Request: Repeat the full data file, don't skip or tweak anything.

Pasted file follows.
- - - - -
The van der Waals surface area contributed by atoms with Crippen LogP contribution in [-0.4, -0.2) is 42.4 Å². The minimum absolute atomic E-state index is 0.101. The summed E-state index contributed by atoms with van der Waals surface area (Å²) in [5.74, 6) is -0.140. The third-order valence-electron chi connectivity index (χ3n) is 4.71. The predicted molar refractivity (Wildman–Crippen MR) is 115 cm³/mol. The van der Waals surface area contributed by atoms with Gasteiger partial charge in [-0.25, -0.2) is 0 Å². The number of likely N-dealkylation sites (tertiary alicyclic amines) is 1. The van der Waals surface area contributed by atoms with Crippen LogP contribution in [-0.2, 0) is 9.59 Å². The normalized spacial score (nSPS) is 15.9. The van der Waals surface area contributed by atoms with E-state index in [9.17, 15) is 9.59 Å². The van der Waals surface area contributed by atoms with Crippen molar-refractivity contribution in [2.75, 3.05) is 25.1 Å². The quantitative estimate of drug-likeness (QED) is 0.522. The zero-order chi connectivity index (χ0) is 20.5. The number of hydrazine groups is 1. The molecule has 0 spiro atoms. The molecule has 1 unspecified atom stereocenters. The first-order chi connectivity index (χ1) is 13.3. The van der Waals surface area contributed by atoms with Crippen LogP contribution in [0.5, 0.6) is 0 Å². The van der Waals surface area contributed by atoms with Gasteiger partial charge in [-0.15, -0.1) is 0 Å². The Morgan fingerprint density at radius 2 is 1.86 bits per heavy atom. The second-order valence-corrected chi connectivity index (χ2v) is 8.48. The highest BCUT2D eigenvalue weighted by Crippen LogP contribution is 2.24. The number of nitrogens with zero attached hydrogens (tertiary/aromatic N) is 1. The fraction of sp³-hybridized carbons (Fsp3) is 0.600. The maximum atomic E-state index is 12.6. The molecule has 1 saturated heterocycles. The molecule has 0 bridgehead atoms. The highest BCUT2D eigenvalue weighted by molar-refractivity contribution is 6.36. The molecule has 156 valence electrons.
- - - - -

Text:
The van der Waals surface area contributed by atoms with Crippen LogP contribution in [-0.4, -0.2) is 42.4 Å². The minimum absolute atomic E-state index is 0.101. The summed E-state index contributed by atoms with van der Waals surface area (Å²) in [5.74, 6) is -0.140. The third-order valence-electron chi connectivity index (χ3n) is 4.71. The predicted molar refractivity (Wildman–Crippen MR) is 115 cm³/mol. The van der Waals surface area contributed by atoms with Gasteiger partial charge in [-0.25, -0.2) is 0 Å². The number of likely N-dealkylation sites (tertiary alicyclic amines) is 1. The van der Waals surface area contributed by atoms with Crippen LogP contribution in [-0.2, 0) is 9.59 Å². The normalized spacial score (nSPS) is 15.9. The van der Waals surface area contributed by atoms with E-state index in [9.17, 15) is 9.59 Å². The van der Waals surface area contributed by atoms with Crippen molar-refractivity contribution in [2.75, 3.05) is 25.1 Å². The quantitative estimate of drug-likeness (QED) is 0.522. The zero-order chi connectivity index (χ0) is 20.5. The number of hydrazine groups is 1. The molecule has 0 spiro atoms. The molecule has 1 unspecified atom stereocenters. The first-order chi connectivity index (χ1) is 13.3. The van der Waals surface area contributed by atoms with Crippen LogP contribution in [0.5, 0.6) is 0 Å². The van der Waals surface area contributed by atoms with Gasteiger partial charge in [-0.15, -0.1) is 0 Å². The Morgan fingerprint density at radius 2 is 1.86 bits per heavy atom. The second-order valence-corrected chi connectivity index (χ2v) is 8.48. The highest BCUT2D eigenvalue weighted by Crippen LogP contribution is 2.24. The number of nitrogens with zero attached hydrogens (tertiary/aromatic N) is 1. The fraction of sp³-hybridized carbons (Fsp3) is 0.600. The maximum atomic E-state index is 12.6. The molecule has 1 saturated heterocycles. The molecule has 0 bridgehead atoms. The highest BCUT2D eigenvalue weighted by molar-refractivity contribution is 6.36. The molecule has 156 valence electrons.